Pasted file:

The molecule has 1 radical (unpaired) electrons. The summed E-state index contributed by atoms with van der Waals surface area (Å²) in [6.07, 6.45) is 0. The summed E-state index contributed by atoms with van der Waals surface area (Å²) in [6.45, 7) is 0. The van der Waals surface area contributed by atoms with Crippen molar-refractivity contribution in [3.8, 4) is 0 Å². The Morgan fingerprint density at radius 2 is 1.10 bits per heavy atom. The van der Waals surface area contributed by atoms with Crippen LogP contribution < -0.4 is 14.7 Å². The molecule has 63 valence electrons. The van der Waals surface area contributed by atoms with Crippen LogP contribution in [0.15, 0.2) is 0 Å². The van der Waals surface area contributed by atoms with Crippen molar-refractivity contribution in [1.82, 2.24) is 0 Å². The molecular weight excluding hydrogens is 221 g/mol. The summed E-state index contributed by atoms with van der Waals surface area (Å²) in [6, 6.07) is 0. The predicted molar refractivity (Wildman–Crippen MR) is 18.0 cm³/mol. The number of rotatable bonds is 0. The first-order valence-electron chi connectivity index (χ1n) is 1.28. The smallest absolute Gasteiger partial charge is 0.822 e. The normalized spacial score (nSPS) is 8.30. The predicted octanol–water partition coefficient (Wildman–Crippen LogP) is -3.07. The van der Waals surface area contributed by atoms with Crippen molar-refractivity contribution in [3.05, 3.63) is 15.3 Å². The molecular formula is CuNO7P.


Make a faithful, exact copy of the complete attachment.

The molecule has 1 radical (unpaired) electrons. The summed E-state index contributed by atoms with van der Waals surface area (Å²) in [6.07, 6.45) is 0. The summed E-state index contributed by atoms with van der Waals surface area (Å²) in [6.45, 7) is 0. The van der Waals surface area contributed by atoms with Crippen molar-refractivity contribution in [3.8, 4) is 0 Å². The Morgan fingerprint density at radius 2 is 1.10 bits per heavy atom. The van der Waals surface area contributed by atoms with Crippen LogP contribution < -0.4 is 14.7 Å². The molecule has 63 valence electrons. The van der Waals surface area contributed by atoms with Crippen LogP contribution in [0.15, 0.2) is 0 Å². The van der Waals surface area contributed by atoms with Crippen molar-refractivity contribution in [1.82, 2.24) is 0 Å². The molecular weight excluding hydrogens is 221 g/mol. The summed E-state index contributed by atoms with van der Waals surface area (Å²) in [6, 6.07) is 0. The predicted molar refractivity (Wildman–Crippen MR) is 18.0 cm³/mol. The number of rotatable bonds is 0. The first-order valence-electron chi connectivity index (χ1n) is 1.28. The smallest absolute Gasteiger partial charge is 0.822 e. The normalized spacial score (nSPS) is 8.30. The predicted octanol–water partition coefficient (Wildman–Crippen LogP) is -3.07. The van der Waals surface area contributed by atoms with Crippen molar-refractivity contribution in [3.05, 3.63) is 15.3 Å². The molecular formula is CuNO7P.